Tell me about that work because it's seared on my memory. I mean beautifully hand carved ceramic bowls, vessels, as you call them, with intricate geometric patterns, Islamic, even each one made from a different clay that you picked up from around the world.
00:03:19 - 00:03:20 Carmen Pryce
How did this work come about?
00:03:21 - 00:03:32 Halima Cassell
Virtues of unity, for me, Um, it came about with this idea of belonging and being brought up in Manchester,
00:03:32 - 00:03:41 Halima Cassell
you know, with my kind very diverse multi cultural kind of upbringing. You ask yourself am I Pakistani or am I British.
00:03:41 - 00:03:42 Carmen Pryce
Just explain that?
00:03:42 - 00:03:56 Halima Cassell
I'm from Pakistan, Kashmir. I came here very young. My parents and family already lived here, so I was born on like a holiday in Pakistan. But I think the question of
00:03:57 - 00:04:02 Halima Cassell
am I Pakistani or am I British, you ask yourself those questions and
00:04:03 - 00:04:08 Halima Cassell
the first time I revisited Pakistan in 2009, it kind of confused me.
00:04:09 - 00:04:13 Halima Cassell
I was introduced on many occasions as a foreigner from England
00:04:14 - 00:04:27 Halima Cassell
And it was something that I associated with being back in England, where people say foreigner, or we know you're second generation immigrant and I mean not that those kind of things had a big impact, but the language used.
00:04:29 - 00:04:45 Halima Cassell
I think this whole trip to Pakistan made me realise it's not where you were born or where your parents came from or their ancestors came from. It's where you live that becomes your home and I felt a lot more relaxed with the idea for the first time in my life.
00:04:46 - 00:04:48 Carmen Pryce
So is virtues of unity
00:04:48 - 00:04:50 Carmen Pryce
about saying this is who I am?
00:04:50 - 00:04:56 Halima Cassell
I think it's who we are, who I am, who we are and how we connect as a whole.
00:04:56 - 00:05:02 Halima Cassell
So I'm using Clay as a metaphor, as me as us, as a race.
00:05:02 - 00:05:26 Halima Cassell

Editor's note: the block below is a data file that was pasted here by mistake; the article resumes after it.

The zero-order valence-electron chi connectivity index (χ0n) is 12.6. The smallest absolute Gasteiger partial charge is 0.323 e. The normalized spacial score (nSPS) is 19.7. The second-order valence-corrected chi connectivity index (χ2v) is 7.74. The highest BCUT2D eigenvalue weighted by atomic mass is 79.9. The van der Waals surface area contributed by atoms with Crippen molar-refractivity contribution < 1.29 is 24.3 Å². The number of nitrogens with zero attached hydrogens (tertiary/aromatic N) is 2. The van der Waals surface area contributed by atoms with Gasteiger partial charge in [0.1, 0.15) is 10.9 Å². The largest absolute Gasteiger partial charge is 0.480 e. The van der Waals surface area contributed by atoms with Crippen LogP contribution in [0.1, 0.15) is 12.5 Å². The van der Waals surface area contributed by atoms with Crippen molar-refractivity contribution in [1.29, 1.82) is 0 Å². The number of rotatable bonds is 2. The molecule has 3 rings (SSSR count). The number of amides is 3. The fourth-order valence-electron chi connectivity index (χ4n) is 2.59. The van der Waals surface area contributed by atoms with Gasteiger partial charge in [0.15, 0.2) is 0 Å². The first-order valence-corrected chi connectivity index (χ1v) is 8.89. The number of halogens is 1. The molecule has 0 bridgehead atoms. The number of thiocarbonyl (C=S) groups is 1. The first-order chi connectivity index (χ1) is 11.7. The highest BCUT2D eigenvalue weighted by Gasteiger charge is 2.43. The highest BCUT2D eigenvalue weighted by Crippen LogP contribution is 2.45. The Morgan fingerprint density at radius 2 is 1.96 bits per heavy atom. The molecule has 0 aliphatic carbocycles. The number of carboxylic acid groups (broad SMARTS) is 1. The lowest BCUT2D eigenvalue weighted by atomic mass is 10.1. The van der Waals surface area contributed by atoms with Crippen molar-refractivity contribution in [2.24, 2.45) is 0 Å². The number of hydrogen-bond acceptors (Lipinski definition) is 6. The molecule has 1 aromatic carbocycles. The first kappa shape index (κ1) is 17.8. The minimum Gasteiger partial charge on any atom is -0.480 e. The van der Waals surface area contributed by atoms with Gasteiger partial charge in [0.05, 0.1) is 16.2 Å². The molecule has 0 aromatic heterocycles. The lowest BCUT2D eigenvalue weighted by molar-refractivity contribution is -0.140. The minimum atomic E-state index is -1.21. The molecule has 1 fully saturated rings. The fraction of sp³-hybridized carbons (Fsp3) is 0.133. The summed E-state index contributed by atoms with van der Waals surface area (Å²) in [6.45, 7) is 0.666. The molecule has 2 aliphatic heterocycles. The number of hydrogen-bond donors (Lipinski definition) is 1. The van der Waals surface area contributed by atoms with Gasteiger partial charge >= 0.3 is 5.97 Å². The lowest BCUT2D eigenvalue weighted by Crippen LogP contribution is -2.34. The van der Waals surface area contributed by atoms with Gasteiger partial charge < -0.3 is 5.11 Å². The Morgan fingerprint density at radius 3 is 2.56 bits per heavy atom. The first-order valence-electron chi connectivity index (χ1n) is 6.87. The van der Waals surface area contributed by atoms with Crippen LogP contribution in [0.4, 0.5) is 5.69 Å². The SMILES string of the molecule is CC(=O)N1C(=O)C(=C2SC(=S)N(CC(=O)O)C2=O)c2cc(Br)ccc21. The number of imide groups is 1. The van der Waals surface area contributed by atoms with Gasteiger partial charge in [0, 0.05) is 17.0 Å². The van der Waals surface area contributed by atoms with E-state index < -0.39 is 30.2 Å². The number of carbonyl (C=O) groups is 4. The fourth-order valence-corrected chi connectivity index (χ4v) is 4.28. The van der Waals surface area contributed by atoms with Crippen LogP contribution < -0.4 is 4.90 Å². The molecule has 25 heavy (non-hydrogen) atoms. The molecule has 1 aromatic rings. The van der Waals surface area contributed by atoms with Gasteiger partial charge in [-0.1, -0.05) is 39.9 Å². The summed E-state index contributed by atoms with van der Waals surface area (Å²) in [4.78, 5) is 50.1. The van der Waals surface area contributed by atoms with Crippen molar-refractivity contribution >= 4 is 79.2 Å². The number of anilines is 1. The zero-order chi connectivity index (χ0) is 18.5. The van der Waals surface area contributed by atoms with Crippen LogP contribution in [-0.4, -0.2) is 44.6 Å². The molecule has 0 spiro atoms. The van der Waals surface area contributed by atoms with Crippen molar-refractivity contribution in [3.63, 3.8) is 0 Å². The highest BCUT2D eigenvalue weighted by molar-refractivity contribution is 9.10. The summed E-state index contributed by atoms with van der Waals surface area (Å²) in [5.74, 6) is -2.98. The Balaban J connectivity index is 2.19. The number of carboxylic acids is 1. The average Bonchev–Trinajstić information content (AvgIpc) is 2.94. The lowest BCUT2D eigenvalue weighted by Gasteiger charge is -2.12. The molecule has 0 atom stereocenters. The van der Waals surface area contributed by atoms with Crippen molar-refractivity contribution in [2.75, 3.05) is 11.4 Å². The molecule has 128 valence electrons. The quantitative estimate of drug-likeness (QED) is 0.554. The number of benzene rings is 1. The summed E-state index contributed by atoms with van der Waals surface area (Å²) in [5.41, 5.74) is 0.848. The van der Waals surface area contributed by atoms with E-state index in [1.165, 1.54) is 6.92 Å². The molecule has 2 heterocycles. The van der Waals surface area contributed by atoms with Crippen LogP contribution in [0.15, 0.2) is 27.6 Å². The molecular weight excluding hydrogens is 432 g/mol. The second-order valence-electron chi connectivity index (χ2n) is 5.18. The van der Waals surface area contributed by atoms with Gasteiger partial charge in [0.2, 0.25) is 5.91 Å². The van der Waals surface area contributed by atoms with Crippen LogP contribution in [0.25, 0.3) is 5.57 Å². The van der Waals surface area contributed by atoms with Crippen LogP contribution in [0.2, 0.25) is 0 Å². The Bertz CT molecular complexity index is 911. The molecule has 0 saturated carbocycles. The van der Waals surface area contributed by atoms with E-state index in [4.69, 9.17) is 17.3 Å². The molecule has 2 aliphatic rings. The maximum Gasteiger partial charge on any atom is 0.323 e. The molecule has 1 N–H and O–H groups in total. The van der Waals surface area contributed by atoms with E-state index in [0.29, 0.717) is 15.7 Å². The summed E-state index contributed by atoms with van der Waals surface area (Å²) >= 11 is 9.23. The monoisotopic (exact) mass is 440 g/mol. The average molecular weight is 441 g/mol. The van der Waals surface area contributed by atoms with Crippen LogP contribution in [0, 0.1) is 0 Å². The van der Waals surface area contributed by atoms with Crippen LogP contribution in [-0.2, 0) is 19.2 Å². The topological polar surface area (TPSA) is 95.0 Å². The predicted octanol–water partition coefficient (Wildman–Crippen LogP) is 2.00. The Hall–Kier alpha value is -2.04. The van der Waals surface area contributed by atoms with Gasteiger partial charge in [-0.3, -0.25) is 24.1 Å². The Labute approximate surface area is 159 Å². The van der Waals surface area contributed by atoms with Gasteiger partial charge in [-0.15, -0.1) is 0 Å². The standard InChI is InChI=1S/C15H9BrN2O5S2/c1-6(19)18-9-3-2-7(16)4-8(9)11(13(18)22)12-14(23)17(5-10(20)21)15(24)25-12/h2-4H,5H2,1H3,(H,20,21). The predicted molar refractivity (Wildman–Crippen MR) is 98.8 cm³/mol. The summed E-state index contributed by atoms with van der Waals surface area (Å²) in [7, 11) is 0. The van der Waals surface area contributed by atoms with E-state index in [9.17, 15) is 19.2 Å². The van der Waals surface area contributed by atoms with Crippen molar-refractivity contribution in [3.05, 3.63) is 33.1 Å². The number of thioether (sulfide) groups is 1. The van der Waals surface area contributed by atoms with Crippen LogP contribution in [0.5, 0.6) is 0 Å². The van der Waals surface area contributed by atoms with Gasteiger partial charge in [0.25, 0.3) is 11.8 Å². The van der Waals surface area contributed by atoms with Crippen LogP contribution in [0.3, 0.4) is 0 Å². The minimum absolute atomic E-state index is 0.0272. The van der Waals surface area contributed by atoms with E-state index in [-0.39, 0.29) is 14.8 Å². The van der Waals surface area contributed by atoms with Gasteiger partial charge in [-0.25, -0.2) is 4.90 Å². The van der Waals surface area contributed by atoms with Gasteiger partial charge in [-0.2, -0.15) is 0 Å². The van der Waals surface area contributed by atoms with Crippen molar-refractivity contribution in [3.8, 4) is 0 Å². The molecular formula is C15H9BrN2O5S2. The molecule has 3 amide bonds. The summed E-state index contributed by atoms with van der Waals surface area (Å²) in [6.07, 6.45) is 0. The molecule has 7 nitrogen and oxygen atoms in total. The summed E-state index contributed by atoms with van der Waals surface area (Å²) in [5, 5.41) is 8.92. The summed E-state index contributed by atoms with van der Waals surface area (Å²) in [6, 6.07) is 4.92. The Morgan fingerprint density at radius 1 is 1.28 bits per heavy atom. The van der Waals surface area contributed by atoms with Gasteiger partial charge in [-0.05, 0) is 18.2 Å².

We're all made from the same DNA. And the only superficial differences is our colour and the texture of our skin and hair. And the idea of virtues is that when you start looking at different cultures and different backgrounds and different places in the world, we all have similar virtues that connect us as well.
00:05:27 - 00:05:38 Halima Cassell
And, I think when we discard cultural religion status, you know our backgrounds and look at this kind of sense of us. We are all the same.
00:05:38 - 00:05:44 Carmen Pryce
Yes, but the bowls or vessels are all very different and you exhibit them in a particular order.
00:05:44 - 00:05:47 Halima Cassell
Yes, yes, from dark to light.
00:05:47 - 00:05:48 Carmen Pryce
Why do you do that?
00:05:48 - 00:06:16 Halima Cassell
I think colour is a big issue in everyday life would race with with people can sometimes respond to your colour. So when you have them in this colour coordination and then you say each place from a different country, people sometimes have the presumption of where that clay comes from like for instance, Germany's black and Pakistan is white. Yeah, I've been once people start seeing this colour variation as a beautiful thing.
00:06:17 - 00:06:20 Halima Cassell
My hope is that we start seeing each other as a whole.
00:06:20 - 00:06:28 Carmen Pryce
I could talk about virtues of unity all day. It made me feel so good. But we should move on to your memories of Clarence Bicknell’s.
00:06:29 - 00:06:37 Halima Cassell
I remember the first time that I came across Clarence Bicknell’s work was in the museum gallery shop on one of my visits
00:06:38 - 00:06:42 Halima Cassell
when I was buying something for my son from the shop and
00:06:43 - 00:06:59 Halima Cassell
and notice a lot of the merchandise and the greeting cards and wrapping paper had this beautiful designer. At first I thought it was William Morris, and it's only when I took a closer look and read a bit more about the detail of the image that I realised it was Clarence Bicknell, and
00:06:59 - 00:07:04 Halima Cassell
at the time I hadn’t heard of the name. So I looked at various other things. And